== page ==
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Port

Short name for port wine; see there.

World-famous dessert wine from Portugal, known as "Vinho do Porto" or simply "Porto", which is not named after its region of origin, the Douro, but after the harbour city Porto, from where it is shipped. The English played a major role in its creation in connection with their trade wars with France. For a time in the 17th century, the import of French wines to England was banned and subsequently burdened with high customs duties. This led to a bottleneck in supply. In 1678, a wine merchant from Liverpool sent his two sons to Viano do Castello near the town of Porto to buy wine.

Portwein - Dourotal

In Lamego, they came to a monastery where the abbot served them a wine they were delighted with. The priest told them the secret of why this wine was so pleasantly sweet and smooth, namely by infusing it with brandy, i.e. sprite, during fermentation. The two then bought up the entire stock, sent the consignment to England and the triumphant advance of port wine, initially known as "Red Portugal", began.

British influence

The Methuen Treaty, which was concluded in 1703 and provided customs concessions for the import of Portuguese wines into England, was decisive for the port wine boom. The port wine of the time was almost exclusively destined for export to England, which is why it is still called "Englishmen Wine" today. At that time, it was still common to add red elderberry juice as a colouring agent.

From the beginning of the 18th century, English, German and Dutch families settled in Porto to market port wine. These included names that still play a decisive role in production and/or trade today, such as Cockburn, Croft, Ferreira, Niepoort, Sandeman, Taylor's and the companies Dow, Graham and Warre, which were later taken over by Symington. In 1790, the British trading houses built the Factory House in Porto, which initially served as a factories and then, from 1811 until today, as a gentlemen's club and meeting place. The English acquired a virtual monopoly on marketing.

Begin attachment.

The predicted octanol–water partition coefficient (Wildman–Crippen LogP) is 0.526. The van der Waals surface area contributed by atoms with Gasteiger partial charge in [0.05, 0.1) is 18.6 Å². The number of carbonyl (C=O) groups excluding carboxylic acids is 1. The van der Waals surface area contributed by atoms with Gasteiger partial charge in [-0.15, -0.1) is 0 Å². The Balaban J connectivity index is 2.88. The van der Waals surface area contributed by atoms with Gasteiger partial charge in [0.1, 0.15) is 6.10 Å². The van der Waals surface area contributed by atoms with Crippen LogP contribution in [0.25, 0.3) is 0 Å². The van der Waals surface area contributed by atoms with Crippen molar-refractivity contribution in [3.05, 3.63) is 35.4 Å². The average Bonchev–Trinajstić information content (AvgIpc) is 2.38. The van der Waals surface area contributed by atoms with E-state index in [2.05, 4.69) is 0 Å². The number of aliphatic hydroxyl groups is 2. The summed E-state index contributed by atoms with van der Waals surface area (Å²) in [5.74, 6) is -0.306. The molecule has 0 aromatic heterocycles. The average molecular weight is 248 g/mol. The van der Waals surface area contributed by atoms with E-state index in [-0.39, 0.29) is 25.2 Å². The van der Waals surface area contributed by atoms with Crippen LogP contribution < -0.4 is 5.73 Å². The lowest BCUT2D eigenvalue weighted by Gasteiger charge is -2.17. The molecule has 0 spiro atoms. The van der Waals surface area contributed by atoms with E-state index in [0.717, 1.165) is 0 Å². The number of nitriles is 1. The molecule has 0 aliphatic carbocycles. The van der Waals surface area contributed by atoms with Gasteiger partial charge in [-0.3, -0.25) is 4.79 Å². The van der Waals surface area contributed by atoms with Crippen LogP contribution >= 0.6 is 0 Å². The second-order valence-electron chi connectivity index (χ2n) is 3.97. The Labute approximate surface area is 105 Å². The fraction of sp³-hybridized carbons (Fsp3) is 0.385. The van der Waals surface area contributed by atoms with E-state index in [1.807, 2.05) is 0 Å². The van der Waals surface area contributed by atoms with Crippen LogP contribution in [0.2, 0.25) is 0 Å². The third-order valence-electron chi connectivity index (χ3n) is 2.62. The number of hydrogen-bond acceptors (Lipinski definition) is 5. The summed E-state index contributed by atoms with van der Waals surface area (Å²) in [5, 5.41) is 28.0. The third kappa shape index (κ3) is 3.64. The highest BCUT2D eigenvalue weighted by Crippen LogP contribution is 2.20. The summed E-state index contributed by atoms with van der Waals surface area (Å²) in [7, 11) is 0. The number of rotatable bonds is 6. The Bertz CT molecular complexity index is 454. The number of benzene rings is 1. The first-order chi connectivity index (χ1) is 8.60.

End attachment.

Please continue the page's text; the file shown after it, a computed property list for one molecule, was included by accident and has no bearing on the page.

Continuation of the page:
Marquês de Pombal

Under the Prime Minister Marquês de Pombal (1699-1782), owner of a vineyard in Carcavelos, the Douro region was defined in 1756 to protect port wine. Only the best vineyards were included. Of the approximately 250,000 hectares of land, only around one eighth is suitable for port vines.

This makes the area one of the oldest legally demarcated wine-growing regions in the world, alongside Chianti in Tuscany (Italy). Pombal enacted further measures to protect port wine. As an important measure to break the English monopoly, he founded the "Real Companhia Velha". He also banned the addition of elderberry juice and fertilising with manure. Although this reduced the yield, it increased the quality.

Marquês de Pombal - Porträt und Statue

Port wine region

For over two centuries, the defined border applied exclusively to port wine. The name "Vinho do Porto" is derived from the town of Porto on the lower course of the Douro. It was not until 1979 that the DOC classification was also extended to non-sparkling red and white wines. However, the best soil is reserved for port wine, especially the most suitable slate soils on mostly terraced slopes. The region lies in the north-west of Portugal and encompasses the valleys of the Douro River and its tributaries as far as the Spanish border. These bodies of water have a positive effect on viticulture or create the conditions by forming valley slopes.

Portwein - Karte vom Dourogebiet und Vila Nova de Gaia

Baixa Corgo, Cima Corgo and Douro Superior

The "Baixa Corgo" (lower Corgo) zone in the west comprises the area north of the Douro between Barqueiros and the west bank of the Corgo and south of the Douro as far as Armamar. The coolest and most humid zone produces lighter wines. The largest zone "Cima Corgo" (upper Corgo) lies to the north and south of the Douro between Baixa Corgo in the west to Cachão da Valeira in the east. The area centred around the town of Pinhão is considered the best, with most of the port wine houses having their quintas (wineries) here. The "Douro Superior" zone lies in the east and extends to the Spanish border in the north. This is the smallest and driest area and some of it has not yet been fully utilised.

Vineyards and grape varieties

On around 33,000 hectares of vineyards, 30,000 winegrowers cultivate around 80,000 sites classified according to a complex system. The assessment criteria are location, slope (the steeper, the better), exposure, altitude,microclimate, vine training, grape variety, plant density, general condition of the vineyard, age of the vines, soil type (slate, granite, stone content) and yield. There are six levels from A (from 1,200 points) to F (less than 400 points).

This determines the yield that the winery (quinta) is authorised to produce. The better the rating, the higher the grape price....

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